Wednesday, 4 February 2009

Marmoset in a Mask

Well Sunday started off quiet but then went a bit silly. I was getting paranoid about reception picking on me! Every time l answered the phone they were putting people onto me for advice on whelping bitches. After 4 of these calls l refused to answer the phone again. I used the excuse l was busy with inpatients. I was but l just ignored the phone and let others answer it. Suddenly a sheet of paper was thrust into my hand with the comment J…(the vet) says you can sort this.

I should have dropped the paper and said no, go see someone else l am to busy, but l glanced at it. “You are kidding me” l asked the receptionist who was grinning at me.
“Nope have fun” she said her revenge complete at my not answering the phone and making her come down to prep, l was hooked and reeled in and she disappeared.
***Advice wanted for marmoset having difficulty giving birth, please ring back.***
I rang the owner and it turned out that the marmoset had been pushing since at least 12 midday. I explained we had to see it as soon as possible.
In dogs and cats we usually say if they have been pushing non stop for 20 to 30minutes we need to see them. I did not hold out much hope for the little marmoset’s baby/s. It had been pushing pretty much non stop for about 7 hours.

A quick peruse on the internet for some info to thrust under the vet’s nose on drugs and doses and a look in the exotics book for more useful on drugs and caesareans in marmosets. While l was checking things out the senior night vet had come on duty. The Jr. vet decided he was clocking off and disappeared into the blizzard that was blowing outside.

The marmoset finally turned up and the vet came through asking me to mask her down. She was impossible to examine otherwise. I decided to have one go at getting her in the induction chamber if it did not work her owner could do her. I did not fancy chasing a marmoset around the room, or getting bitten.
It would have been ok if her bed had not been super glued to the bed box she was in, and l did not realise it. As l pulled it all out with her in the middle the blanket whizzed back downwards, her head popped out and chomped my finger while she used a few choice phases. I just sucked and washed a bleeding finger.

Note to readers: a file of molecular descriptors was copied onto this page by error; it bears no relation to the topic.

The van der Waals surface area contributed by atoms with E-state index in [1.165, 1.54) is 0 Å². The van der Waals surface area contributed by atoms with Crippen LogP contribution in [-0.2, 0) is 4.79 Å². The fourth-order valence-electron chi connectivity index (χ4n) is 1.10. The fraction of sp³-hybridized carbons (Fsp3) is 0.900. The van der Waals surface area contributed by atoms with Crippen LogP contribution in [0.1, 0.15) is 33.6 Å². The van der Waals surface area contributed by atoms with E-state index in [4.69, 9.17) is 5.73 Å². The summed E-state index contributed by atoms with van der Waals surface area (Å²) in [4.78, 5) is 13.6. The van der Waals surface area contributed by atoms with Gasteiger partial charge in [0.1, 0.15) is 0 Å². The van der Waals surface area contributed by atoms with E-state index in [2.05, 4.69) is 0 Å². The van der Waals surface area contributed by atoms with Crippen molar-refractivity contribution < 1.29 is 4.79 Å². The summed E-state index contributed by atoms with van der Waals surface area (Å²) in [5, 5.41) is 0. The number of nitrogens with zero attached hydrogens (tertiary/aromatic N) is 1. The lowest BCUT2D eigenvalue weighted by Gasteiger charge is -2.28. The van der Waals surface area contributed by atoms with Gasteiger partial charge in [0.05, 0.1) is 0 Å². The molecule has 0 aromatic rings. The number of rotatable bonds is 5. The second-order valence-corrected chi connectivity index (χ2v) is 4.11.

The chomp on my finger meant l proceeded with plan 2. I felt if l did not the bite would turn into a crazy romp trying to catch a marmoset in the op prep area and l was not keen on that. I took her through and asked her owner to pop her into the induction chamber.
Fancy name for a largish Tupperware box with 2 small pipe in. You connect the anaesthetic gas to the one pipe and the other the tube to remove used gas. Little animals drop off for a "snooze" without holding them and stressing and upsetting them more, or getting bitten, risk them escaping etc.
It also doubles in it’s other life as an oxygen “tent” for rats, hamsters, birds and other small animals.

Once she was asleep l grabbed a passing auxiliary and we took Millie, * (*not her real name) into the x-ray room. I had not weighed her as the postal scales were bust, did a guestimate on weight and settings for the x-ray machine. The picture came out really well of 2 babies that were not going anywhere without a caesarian.

Back to prep room. The vet came through to place an ET tube in her to breath through during the operation but he had not operated on a marmoset before and could not visualise her throat layout so she was to stay masked for her operation.

It took some time to get her clipped up and cleaned and placed comfy under her mask with head and body supports to stop her rolling sideways.